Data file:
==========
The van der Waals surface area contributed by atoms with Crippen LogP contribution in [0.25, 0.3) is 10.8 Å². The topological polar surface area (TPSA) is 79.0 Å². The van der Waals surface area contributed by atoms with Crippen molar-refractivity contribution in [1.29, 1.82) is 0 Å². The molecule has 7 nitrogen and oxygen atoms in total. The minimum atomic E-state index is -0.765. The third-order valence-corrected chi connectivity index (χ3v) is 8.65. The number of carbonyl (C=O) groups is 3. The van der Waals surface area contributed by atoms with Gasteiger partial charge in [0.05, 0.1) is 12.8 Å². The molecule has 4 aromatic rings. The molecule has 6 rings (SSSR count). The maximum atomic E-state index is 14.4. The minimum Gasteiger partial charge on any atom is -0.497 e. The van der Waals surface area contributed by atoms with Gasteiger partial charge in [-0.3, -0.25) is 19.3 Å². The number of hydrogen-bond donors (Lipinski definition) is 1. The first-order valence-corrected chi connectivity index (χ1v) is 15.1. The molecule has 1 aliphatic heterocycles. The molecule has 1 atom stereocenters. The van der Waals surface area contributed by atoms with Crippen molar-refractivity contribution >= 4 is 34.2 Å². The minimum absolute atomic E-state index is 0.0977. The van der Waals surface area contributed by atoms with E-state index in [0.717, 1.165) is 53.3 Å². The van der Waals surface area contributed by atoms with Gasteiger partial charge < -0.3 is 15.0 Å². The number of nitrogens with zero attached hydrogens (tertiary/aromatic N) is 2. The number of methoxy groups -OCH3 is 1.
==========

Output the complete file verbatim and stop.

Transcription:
The van der Waals surface area contributed by atoms with Crippen LogP contribution in [0.25, 0.3) is 10.8 Å². The topological polar surface area (TPSA) is 79.0 Å². The van der Waals surface area contributed by atoms with Crippen molar-refractivity contribution in [1.29, 1.82) is 0 Å². The molecule has 7 nitrogen and oxygen atoms in total. The minimum atomic E-state index is -0.765. The third-order valence-corrected chi connectivity index (χ3v) is 8.65. The number of carbonyl (C=O) groups is 3. The van der Waals surface area contributed by atoms with Gasteiger partial charge in [0.05, 0.1) is 12.8 Å². The molecule has 4 aromatic rings. The molecule has 6 rings (SSSR count). The maximum atomic E-state index is 14.4. The minimum Gasteiger partial charge on any atom is -0.497 e. The van der Waals surface area contributed by atoms with Gasteiger partial charge in [-0.3, -0.25) is 19.3 Å². The number of hydrogen-bond donors (Lipinski definition) is 1. The first-order valence-corrected chi connectivity index (χ1v) is 15.1. The molecule has 1 aliphatic heterocycles. The molecule has 1 atom stereocenters. The van der Waals surface area contributed by atoms with Crippen molar-refractivity contribution >= 4 is 34.2 Å². The minimum absolute atomic E-state index is 0.0977. The van der Waals surface area contributed by atoms with E-state index in [0.717, 1.165) is 53.3 Å². The van der Waals surface area contributed by atoms with Gasteiger partial charge < -0.3 is 15.0 Å². The number of nitrogens with zero attached hydrogens (tertiary/aromatic N) is 2. The number of methoxy groups -OCH3 is 1.